Inveneo NetHope Archives

Inveneo Delivers 100 New Internet Connections for Ebola Fight in West Africa

  1. Posted by Inveneo on June 18, 2015 in the categories: Events
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Inveneo, in partnership with Facebook, the Paul G. Allen Family Foundation, Cisco, EveryLayer, and NetHope, as part of the joint Ebola Response Connectivity Initiative (ERCI), succeeded in delivering 100 new high-speed Internet connections to government and non-governmental organizations (NGOs) in Sierra Leone and Liberia.

End Users

Humanitarian workers working in West Africa’s healthcare sector are now able to go online thanks to Inveneo and partners from the Ebola Response Connectivity Initiative (ERCI) project.

As a result of this project, individuals working in NGO, UN, or government offices, Ebola treatment facilities, hospitals, and logistical hubs can now use high-speed broadband Internet to connect with healthcare applications, NGO headquarters, healthcare workers, and friends and family.

Inveneo delivered the milestone of 100 connections in less than five months. According to Inveneo’s Executive Director, Bruce Baikie, “The commitment and close collaboration of all partners was essential. The true stars of this project were the field teams, which included staff from Inveneo and Damsel, Inveneo’s certified partner in Sierra Leone. The field teams were just incredible, scaling rooftops and towers up to 175 feet high to install equipment underneath the blazing hot West African sun, six or more days a week in the realization that every connection counts to help save a life and create a more resilient healthcare system.”

This project establishes a sustainable infrastructure for high-speed Internet access in remote areas of Sierra Leone and Liberia, which plays a key role in preventing and/or mitigating future disease outbreaks while helping organizations respond more efficiently and effectively to community needs.

The ERCI Project Partners

Facebook
Founded in 2004, Facebook’s mission is to give people the power to share and make the world more open and connected. People use Facebook to stay connected with friends and family, to discover what’s going on in the world, and to share and express what matters to them.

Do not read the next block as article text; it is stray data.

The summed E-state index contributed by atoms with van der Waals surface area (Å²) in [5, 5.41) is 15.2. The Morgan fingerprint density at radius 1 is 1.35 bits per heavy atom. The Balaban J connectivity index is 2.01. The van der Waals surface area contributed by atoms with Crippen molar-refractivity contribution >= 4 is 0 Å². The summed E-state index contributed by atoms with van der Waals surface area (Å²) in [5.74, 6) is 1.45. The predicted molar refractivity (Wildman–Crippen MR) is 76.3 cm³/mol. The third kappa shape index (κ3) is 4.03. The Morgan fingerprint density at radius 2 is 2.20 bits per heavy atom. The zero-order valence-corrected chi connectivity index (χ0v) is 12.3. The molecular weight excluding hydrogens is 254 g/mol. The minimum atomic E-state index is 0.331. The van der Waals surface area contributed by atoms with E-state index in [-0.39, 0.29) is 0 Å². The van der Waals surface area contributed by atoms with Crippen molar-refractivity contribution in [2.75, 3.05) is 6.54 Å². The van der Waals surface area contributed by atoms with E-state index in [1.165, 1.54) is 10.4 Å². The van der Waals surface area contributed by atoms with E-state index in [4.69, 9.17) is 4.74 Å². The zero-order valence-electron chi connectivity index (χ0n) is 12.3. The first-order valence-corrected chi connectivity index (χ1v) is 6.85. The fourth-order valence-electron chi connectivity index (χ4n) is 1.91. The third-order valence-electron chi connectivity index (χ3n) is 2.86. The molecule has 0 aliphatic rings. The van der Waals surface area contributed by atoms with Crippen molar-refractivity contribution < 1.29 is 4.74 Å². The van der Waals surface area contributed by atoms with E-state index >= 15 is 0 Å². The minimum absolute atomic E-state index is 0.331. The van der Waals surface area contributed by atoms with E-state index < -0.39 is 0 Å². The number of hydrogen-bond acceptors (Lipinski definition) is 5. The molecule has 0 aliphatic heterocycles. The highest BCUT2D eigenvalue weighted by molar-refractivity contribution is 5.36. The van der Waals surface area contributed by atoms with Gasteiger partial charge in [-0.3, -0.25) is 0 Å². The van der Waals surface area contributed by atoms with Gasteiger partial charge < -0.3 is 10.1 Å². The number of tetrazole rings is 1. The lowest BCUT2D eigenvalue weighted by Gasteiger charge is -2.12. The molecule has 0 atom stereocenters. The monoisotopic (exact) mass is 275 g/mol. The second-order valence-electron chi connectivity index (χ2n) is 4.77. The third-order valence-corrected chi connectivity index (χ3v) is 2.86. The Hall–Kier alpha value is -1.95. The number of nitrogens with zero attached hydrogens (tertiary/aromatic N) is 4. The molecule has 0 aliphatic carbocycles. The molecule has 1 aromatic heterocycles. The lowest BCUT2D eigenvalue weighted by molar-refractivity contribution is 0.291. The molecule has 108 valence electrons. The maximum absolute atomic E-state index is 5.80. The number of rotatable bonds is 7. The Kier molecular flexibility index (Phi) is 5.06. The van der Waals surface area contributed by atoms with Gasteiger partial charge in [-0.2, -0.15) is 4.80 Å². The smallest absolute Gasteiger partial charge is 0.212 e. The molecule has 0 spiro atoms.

Paul G. Allen Family Foundation
Founded by Microsoft co-founder and philanthropist Paul G. Allen and his sister Jody Allen in 1988, the Allen family’s philanthropy is dedicated to transforming lives and strengthening communities by fostering innovation, creating knowledge and promoting social progress. Since inception, the Foundation has awarded over $529 million to more than 1,500 nonprofit groups to support and advance their critical charitable endeavors in the Pacific Northwest and beyond. The Foundation’s funding programs nurture the arts, engage children in learning, address the needs of vulnerable populations, advance scientific and technological discoveries, and provide economic relief amid the downturn. For more information, visit http://www.pgafamilyfoundation.org.

Cisco
Cisco is the worldwide leader in IT that helps companies seize the opportunities of tomorrow by proving that amazing things can happen when you connect the previously unconnected. For ongoing news, please go to http://thenetwork.cisco.com.

EveryLayer
EveryLayer has developed a cloud-based software platform and new approach that allows ISPs to deliver faster, better, cheaper broadband in the emerging markets of Africa and Asia. EveryLayer’s platform simplifies how providers design, deploy and manage low cost last mile networks and provides technical and commercial blueprints so service providers can speed to market in weeks, not months, with new services that are 80% lower cost than leading broadband providers.
http://www.everylayer.com

Inveneo
Inveneo is a non-profit social enterprise that delivers the tools of technology – sustainable computing and broadband – to those who need it most in the developing world, to transform lives through better education, healthcare, economic opportunities, and faster relief. Inveneo is leveraging more than 10 years of experience of successfully introducing technology and expanding connectivity to underserved areas of Sub-Saharan Africa to implement this project.
http://www.inveneo.org

NetHope
Founded in 2001, NetHope is a consortium of 42 leading international humanitarian organizations providing emergency relief, human development and conservation programs in more than 180 countries. Through member collaboration and by facilitating public-private partnerships with major technology companies, NetHope enables members to leverage their technology investments to better serve their end beneficiaries.
http://www.nethope.org

What Is Inveneo Doing in the Ebola Response Connectivity Initiative (ERCI) Project?

  1. Posted by Inveneo on January 21, 2015 in the categories: News